Advances in Orthopedic Surgery

Advances in Orthopedic Surgery / 2014 / Article

Clinical Study | Open Access

Volume 2014 |Article ID 943512 |

Reza Firoozabadi, Matthew L. Graves, James C. Krieg, Jonathan Eastman, Sean E. Nork, "Achieving Construct Stability in Periprosthetic Femur Fracture Treatment", Advances in Orthopedic Surgery, vol. 2014, Article ID 943512, 4 pages, 2014.

Achieving Construct Stability in Periprosthetic Femur Fracture Treatment

Academic Editor: Palaniappan Lakshmanan
Received02 Jun 2014
Accepted10 Jul 2014
Published03 Aug 2014


One of the greatest challenges in treating patients with periprosthetic femoral fractures is achieving bone fixation in the presence of a well-fixed stem. Three techniques are described, which allow for improved fixation. A clinical series of fourteen patients with periprosthetic femur fractures that underwent open reduction internal fixation utilizing these techniques were reviewed. Thirteen patients had clinical and radiographic union. One patient required conversion to a revision total hip arthroplasty when it was noted that he had a loose prosthesis. Average time to radiographic union was 122 days. The described techniques allow surgeons to obtain multiple points of fixation around the prosthesis in an effective manner.

1. Introduction

The incidence of periprosthetic femoral fractures is increasing, likely due to the larger number of total knee and hip arthroplasties being performed and the increased survivorship of the arthroplasty population [13]. Fractures can occur during the initial arthroplasty or at any time postoperatively. The incidence of postoperative periprosthetic fracture of the knee and hip ranges from 0.5% to 2.5% [4, 5]. The majority of these fractures can be classified as fragility fractures, due to the fact that they occur from a relatively low energy mechanism [2]. These fractures are challenging to treat due to host factors, such as poor bone quality, as well as the complex mechanical interplay between fracture and arthroplasty implants.

A variety of treatment options are available to orthopaedic surgeons who treat these fractures. There is no single approach that can be used to treat such a heterogeneous group of fractures. Generally speaking, most femur fractures that occur below a hip prosthesis should be stabilized. Vancouver B2 and B3 types, those with loose arthroplasty components, should be revised with stems that extend beyond the fracture [3]. Nonoperative management is reserved for cases of stable trochanteric fractures around a well-fixed implant (Vancouver A), or those in patients who are unable to undergo surgical treatment. Displaced fractures are seldom treated with nonoperative modalities due to the unacceptable rate of complications [6]. Many fractures occur below a well-fixed stem, the Vancouver B1 and Vancouver C fractures. These fractures are indicated for open reduction and internal fixation. The goal of surgical fixation is restoration of anatomic alignment which leads to early postoperative mobilization and return to function. Stable fixation is achieved to promote bony union.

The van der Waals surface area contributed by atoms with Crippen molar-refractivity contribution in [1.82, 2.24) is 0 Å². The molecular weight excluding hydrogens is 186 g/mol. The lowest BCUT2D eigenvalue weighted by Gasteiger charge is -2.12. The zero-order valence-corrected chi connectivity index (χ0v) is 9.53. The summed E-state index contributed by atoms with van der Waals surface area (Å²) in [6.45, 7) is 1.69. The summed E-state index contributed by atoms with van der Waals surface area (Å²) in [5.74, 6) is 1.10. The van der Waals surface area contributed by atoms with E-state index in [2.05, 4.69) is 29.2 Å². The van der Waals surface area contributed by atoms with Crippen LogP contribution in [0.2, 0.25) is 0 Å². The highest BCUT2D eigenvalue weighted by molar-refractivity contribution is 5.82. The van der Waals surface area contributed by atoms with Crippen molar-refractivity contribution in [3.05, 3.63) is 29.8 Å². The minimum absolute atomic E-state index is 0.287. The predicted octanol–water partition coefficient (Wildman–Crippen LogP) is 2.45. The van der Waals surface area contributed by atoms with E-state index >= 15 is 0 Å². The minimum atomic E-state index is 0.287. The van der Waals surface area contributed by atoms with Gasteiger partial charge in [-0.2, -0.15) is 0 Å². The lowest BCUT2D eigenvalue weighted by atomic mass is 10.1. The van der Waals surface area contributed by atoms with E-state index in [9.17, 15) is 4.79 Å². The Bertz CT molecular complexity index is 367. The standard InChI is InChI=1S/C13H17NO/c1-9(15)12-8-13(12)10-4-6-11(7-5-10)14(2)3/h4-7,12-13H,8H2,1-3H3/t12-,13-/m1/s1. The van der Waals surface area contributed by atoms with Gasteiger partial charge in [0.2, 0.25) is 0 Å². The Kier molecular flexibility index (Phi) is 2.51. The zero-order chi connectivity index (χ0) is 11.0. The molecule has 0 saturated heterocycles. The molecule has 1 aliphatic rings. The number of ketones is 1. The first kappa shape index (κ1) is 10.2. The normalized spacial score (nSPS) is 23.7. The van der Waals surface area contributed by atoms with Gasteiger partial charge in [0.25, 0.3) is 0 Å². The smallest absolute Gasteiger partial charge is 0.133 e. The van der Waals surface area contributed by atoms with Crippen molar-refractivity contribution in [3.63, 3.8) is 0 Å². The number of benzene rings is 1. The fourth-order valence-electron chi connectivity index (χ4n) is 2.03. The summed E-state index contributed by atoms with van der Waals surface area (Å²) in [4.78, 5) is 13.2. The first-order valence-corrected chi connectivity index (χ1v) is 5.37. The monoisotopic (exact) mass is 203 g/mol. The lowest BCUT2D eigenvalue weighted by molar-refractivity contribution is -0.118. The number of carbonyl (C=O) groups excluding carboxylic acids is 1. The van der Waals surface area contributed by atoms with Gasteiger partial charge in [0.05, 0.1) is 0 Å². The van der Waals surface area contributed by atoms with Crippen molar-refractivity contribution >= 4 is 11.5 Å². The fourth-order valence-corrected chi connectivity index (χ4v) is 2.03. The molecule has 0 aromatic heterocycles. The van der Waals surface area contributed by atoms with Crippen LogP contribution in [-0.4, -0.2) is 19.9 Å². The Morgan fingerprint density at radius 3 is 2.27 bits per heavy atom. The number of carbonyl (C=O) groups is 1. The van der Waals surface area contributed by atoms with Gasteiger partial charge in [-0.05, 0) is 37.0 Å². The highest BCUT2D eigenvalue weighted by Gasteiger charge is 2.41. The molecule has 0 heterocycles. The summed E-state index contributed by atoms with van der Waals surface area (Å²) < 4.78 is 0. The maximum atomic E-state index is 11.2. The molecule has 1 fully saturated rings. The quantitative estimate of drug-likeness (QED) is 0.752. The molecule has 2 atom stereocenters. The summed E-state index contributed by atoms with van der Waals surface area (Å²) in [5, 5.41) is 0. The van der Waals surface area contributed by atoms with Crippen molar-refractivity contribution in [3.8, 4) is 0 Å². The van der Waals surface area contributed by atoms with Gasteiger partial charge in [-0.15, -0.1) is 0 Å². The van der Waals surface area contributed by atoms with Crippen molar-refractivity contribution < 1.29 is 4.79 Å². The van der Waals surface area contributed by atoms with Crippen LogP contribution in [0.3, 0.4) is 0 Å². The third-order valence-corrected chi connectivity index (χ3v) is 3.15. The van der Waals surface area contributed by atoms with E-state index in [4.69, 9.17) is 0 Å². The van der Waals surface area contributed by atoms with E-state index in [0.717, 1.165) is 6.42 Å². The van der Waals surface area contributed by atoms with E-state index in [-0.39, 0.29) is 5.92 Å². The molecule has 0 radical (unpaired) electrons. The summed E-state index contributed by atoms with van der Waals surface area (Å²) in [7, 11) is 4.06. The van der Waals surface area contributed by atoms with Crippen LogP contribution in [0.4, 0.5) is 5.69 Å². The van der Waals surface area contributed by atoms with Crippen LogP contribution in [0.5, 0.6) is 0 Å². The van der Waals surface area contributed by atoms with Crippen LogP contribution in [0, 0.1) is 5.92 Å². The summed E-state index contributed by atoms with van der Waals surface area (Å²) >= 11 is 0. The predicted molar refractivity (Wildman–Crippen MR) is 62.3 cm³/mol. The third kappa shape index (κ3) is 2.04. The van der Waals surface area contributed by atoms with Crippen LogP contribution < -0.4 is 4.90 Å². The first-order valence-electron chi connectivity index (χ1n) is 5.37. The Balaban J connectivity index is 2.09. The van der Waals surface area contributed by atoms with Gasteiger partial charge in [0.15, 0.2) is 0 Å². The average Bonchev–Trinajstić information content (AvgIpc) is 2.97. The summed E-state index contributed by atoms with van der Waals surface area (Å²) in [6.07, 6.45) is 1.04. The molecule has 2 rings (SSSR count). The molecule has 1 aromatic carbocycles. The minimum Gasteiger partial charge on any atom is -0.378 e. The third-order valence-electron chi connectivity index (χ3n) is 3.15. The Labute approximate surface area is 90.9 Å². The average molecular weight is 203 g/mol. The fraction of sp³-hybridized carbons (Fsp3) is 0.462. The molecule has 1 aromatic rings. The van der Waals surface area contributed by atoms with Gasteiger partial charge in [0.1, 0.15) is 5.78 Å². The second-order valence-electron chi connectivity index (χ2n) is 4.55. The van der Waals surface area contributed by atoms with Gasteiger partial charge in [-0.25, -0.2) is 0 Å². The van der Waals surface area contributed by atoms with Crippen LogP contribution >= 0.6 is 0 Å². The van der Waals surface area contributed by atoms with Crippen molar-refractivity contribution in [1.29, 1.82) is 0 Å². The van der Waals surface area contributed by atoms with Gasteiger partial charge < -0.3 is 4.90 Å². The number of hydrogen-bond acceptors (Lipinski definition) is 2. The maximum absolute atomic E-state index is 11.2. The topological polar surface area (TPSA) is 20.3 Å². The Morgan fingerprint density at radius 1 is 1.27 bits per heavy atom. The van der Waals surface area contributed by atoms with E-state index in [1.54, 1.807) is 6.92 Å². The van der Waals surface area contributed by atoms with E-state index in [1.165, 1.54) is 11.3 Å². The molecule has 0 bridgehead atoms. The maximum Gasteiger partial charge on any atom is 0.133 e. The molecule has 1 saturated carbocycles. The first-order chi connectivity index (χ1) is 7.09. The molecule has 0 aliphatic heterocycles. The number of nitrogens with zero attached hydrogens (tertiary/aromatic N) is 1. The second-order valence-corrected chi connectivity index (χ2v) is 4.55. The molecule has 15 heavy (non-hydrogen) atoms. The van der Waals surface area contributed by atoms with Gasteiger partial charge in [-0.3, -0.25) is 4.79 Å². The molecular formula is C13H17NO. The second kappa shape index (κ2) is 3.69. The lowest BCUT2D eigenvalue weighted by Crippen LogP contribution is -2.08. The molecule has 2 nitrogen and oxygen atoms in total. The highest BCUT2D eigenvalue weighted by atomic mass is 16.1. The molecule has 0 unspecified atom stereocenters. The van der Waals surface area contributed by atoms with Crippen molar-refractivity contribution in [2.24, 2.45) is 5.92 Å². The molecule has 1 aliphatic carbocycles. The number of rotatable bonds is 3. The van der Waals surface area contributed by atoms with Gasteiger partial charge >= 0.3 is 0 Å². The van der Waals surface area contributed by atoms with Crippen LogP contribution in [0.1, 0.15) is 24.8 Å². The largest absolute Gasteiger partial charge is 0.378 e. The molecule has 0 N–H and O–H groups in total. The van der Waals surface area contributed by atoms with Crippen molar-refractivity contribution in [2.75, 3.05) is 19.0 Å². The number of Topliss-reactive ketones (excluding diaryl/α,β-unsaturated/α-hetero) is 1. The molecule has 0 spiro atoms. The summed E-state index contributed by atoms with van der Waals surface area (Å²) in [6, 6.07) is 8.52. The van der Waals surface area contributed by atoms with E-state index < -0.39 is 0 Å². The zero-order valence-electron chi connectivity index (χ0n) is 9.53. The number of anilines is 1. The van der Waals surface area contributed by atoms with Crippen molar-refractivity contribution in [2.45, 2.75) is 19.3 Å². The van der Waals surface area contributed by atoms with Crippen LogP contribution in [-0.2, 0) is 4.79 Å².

Fixation options include plates, screws, cortical allograft struts, cerclage wires, and intramedullary nails. A variety of plates can be used for fixation, including traditional nonlocking, locking, and variable angle locking plates. Standard large fragment nonlocking plates have been shown to be sufficient for periprosthetic femur fractures that occur around the tip of a hip prosthesis [7]. Poor bone quality and limited area for screw fixation around cemented or noncemented stems can make open reduction internal fixation a challenge. Use of standard 4.5 mm screws through the plate may be insufficient for proximal fragment fixation. Simply put, the presence of the stem often precludes the use of the standard bicortical screw. The focus of this paper is to provide alternative strategies for screw fixation around the prosthesis using large fragment plates.

2. Techniques

(1)Use of 3.5 mm screw placed through a conical washer.(2)Use of 4.0 mm locking bolt from tibial nail set.(3)Use of locking attachment plate.

2.1. Use of 3.5 mm Screw Placed through a Conical Washer

Cortical self-tapping 3.5 mm screws are much easier to maneuver around the prosthesis when there is limited room for screw placement. The smaller caliber of the screw is often an advantage in trying to find room for the screw between the cortex and the prosthetic stem. In addition, the smaller screw can be angled more acutely through the plate, optimizing screw placement. However, the screw heads of the 3.5 mm screws will slide through the screw holes in large fragment plates, mitigating their fixation. Our solution is to use a conical washer when using these screws to prevent the head from penetrating through the plate hole. The conical washers fit flush into the plate and allow for an arc of placement within nonlocking holes of a variety of standard fragment plates (Figures 1 and 2). The arc of motion is 90 degrees in line with the plate (45 degrees in each direction) and 60 degrees perpendicular to the plate (30 degrees in each direction). If the conical washer is not available, multiple 3.5 mm washers can be used as can a tubular plate cut with one hole and be used as a washer. We find that the conical washer is a much better fit in the plate and could potentially lead to less irritation from the implant, especially in the greater trochanter region.

2.2. Use of 4.0 mm Locking Bolt from Tibial Nail Set